I am fortunate enough to work in an environment where disclosure hasn’t cost me my job – and where I’ve been accepted onto a Diversity and Inclusion group that has been set up to enable this type of activity (don’t get me wrong, there’s still a hell of lot of improvements that are desperately required culturally, but this is a step in the right direction).

I know that not everyone has this “luxury” in their workplace.

But mental health & stigma is personal not structural, and shouldn’t be publicly talked about, right?

So most of us have been lead to believe. People love making their lack of knowledge and/or tolerance about unifying, universal conditions that make you (the minority) different, about YOU PERSONALLY. And you alone. This attempting silencing usually happens because they identify with one of the following scenarios:

  • The I don’t understand it or have it myself, so I’m going to presume it’s you being weird/attention seeking/wanting special treatment/always moaning.
  • The I think I understand it, but I don’t want to jeopardise my own position/relationships here to support or help you, so it’s easier to think about it like no. 1, or sit on the fence.
  • The I suffer it myself, but everyone around me deals with it like 1 & 2, so I hide it to cope, and don’t like the fact you’re publically talking about it when I feel I can’t.

I have genuinely felt no. 3 in the past. This was before I’ve been able to be more open about it, and ended up feeling like no. 1 about individuals who do speak up. I was wrong. But it takes everyone time to realise they’ve been brainwashed by societal norms (also called ‘internalised oppression‘), feel they’re able to talk about their experiences. As more of us do this, more will change with organisations we’re part of, and it’ll help those who really have no voice at present, be able to speak up.

So why talk about it openly at work?

Smash the stigma! 😀 If you can, break the silence on mental health, by talking about it. (Again, if it’ll cost you your job – or cause you to have a complete meltdown – don’t. It’s your personal decision – and this is just my way of doing things.)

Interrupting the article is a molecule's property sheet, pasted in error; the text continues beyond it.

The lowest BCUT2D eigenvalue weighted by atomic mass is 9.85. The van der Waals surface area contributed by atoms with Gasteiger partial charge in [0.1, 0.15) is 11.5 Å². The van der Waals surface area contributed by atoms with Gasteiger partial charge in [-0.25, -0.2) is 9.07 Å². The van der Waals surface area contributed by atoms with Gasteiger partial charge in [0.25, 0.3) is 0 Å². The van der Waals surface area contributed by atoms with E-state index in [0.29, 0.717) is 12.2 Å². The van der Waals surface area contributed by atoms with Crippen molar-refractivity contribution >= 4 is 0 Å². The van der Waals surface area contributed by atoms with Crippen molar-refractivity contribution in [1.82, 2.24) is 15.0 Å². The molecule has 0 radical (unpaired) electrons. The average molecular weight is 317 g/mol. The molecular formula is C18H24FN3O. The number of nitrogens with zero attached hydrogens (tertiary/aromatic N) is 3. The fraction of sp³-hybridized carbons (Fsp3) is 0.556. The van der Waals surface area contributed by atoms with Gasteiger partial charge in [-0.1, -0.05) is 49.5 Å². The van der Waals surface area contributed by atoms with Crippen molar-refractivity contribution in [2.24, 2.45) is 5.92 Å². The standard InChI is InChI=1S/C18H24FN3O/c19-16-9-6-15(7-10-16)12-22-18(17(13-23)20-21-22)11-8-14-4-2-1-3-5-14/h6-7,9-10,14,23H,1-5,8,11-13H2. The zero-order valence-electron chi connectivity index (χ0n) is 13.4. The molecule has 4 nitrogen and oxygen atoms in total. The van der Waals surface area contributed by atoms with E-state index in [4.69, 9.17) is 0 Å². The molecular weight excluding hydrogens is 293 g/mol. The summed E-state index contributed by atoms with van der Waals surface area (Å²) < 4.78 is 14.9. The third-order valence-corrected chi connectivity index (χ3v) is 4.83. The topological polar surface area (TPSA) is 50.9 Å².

Making diversity issues about the individual, therefore removing them from their wider context, strips minority groups of the validity of their shared, and very real, experiences. It alienates and isolates people in these groups. And whether intentionally, or not, focusing on the personal, rather than the structural, is used as a tool to dismantle the legitimacy of their experiences – and their power to change things.

It can be so hard for those going through mental health problems to stand up for themselves anyway, but faced with being marginalised like this, makes things worse. All we can do, is fight to change this, if we have the strength to. By trying to speak publically, and make our voices heard.

How do I go about it?

Provide a space, day, time, whatever… where the spotlight is shone on mental health. Its key people realise they’ve got one too, and even if they’ve not been diagnosed with a long term mental health condition, 1 in 4 people in the UK are likely to experience a mental health problem within the course of one year.

And how do you communicate this? I’m using World Mental Health day – October 10th. I’m putting this messaging on the posters and emails – that advertise the bake sale I’m organising. The event will just be a Friday afternoon bake sale, with coffee, tea and handouts on mental health. I’m using materials (including leaflets) from the awesome Time to Change campaign, run by mental health charities Re-Think & Mind. You can find them here.

If colleagues want to just bake, or just donate and eat cake, they’re showing support. Or if they want to sit and have a chat about their experience, or ask questions, great. If it triggers conversations wider than inside the room I’ve booked out, even better. But the main thing is, people become aware, even for that one day, and think about it. Instead of it being ignored, or treated as a sign of individual weakness.

I know not everyone works in an office, so there may be challenges around beverages/cake sales or room bookings. Time To Change also has a range of stuff you can do for World Mental Health day at work, and action you can take to make your employer more mental health aware. So check out their resources, as they’re the experts 🙂

Time to stop talking about it and get cracking organising – wish me luck!

~ MCL x

*UPDATE 20/10/15 – really impressed by the turn out (thanks to everyone for showing support), the baking skills & the fact we raised just under £125. We also used my tongue in cheek poster strap line ‘smashing stigma one bake sale at a time’, which I was pretty pleased about 🙂 *